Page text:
Successful sponsors make time for their projects

Your project will need to have an effective sponsor who is a true partner working to help achieve success. If your sponsor doesn’t have the right stuff, your project will be in trouble.In my travels I have found there are two kinds of project sponsors: The awesome ones and the horrible ones. Bad sponsors can easily be identified by the following characteristics:
• They have very little time for the project when things are going well, but will strick like Attila the Hun at the first sign of trouble. They will be more concerned about the project optics than on fixing the problems.
•You will find out very late in the project what is actually important on the project from a business perspective. Such sponsors don’t personally write the business purpose of the project and probably never even read it.
• You will feel intimidated in the presence of your sponsor. Rather than feeling you have a partner in the project, meetings with your sponsor will always put you on the defensive, having to explain and defend yourself and your team as to why your project is not going perfectly according to plan.
As project managers, we have all experienced the Attila-the-Hun sponsor.
A few years back I had an opportunity to work for a project sponsor wom I regard as not only the greatest sponsor I ever had, but I also as a mentor who could have written the book on great leadership.
Here were some of his good habits:
• He attended the project kick-off meeting and talked to the team about how project success will be measured. The project team learned what was important to the sponsor, and our sponsor let everyone know that he owned ultimate responsibility for the project.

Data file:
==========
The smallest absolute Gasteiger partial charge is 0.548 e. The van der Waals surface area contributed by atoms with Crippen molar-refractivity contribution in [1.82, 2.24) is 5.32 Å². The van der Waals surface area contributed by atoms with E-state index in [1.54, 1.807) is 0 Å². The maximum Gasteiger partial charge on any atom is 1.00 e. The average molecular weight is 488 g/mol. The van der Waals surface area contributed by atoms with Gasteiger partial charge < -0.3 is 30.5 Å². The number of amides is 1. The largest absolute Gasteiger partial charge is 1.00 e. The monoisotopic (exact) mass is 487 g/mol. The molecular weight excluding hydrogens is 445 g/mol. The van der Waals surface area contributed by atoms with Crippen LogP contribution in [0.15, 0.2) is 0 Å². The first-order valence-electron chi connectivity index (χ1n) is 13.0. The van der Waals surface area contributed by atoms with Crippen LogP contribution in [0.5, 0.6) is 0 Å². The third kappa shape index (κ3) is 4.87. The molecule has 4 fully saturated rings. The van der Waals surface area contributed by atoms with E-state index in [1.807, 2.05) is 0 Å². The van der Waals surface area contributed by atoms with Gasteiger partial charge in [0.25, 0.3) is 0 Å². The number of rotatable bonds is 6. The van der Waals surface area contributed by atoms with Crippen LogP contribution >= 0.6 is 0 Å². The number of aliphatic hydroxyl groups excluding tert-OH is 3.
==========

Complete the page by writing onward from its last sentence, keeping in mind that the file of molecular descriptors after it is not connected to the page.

• He insisted that the project manager report directly to him and update him daily basis. He insisted on getting a heads up on any issues that might be simmering — before they boiled to the top.
• Whenever asked, he responded immediately to clear all project roadblocks. He insisted on having an open line of communication.
Anytime I asked him for help, he seemed to respond within minutes.
• He attended all key meetings with the customer and he was informed enough about the project to provide a summary and was able to eloquently articulate why the project was important to the company.
• He was a PM himself once, and so he understood that the PM is the CEO of a project, and as such, needs to be empowered.
As a result, he changed the org chart so that all functional managers reported to me, the PM, on all matters relating to the project deliverables.
One of my greatest memories of my favorite sponsor was during a particularly difficult time on the project.
I needed to negotiate some difficult pricing with the customer (we were developing software).
My sponsor sent me four things.
He sent me the name of the right person to negotiate with and he also sent me three of his favorite books on negotiating. At that moment he established himself as not only a great sponsor who knows how to get involved in the right way, but also as a great leader: The type who inspires others to lead.
And for those of us who think that the typical sponsor is too busy to be involved in a project on a daily basis or to be able to respond within minutes to any project emergency, think again.
My favorite project sponsor had a pretty full plate.
He had over 3,000 people reporting to him, as he was the president and CEO of a publicly traded company with a revenue of over $100 million.
Being an awesome sponsor means being an inspirational leader who gets project management and who makes the time to help a project succeed.

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Jim Love, Chief Content Officer, IT World Canada

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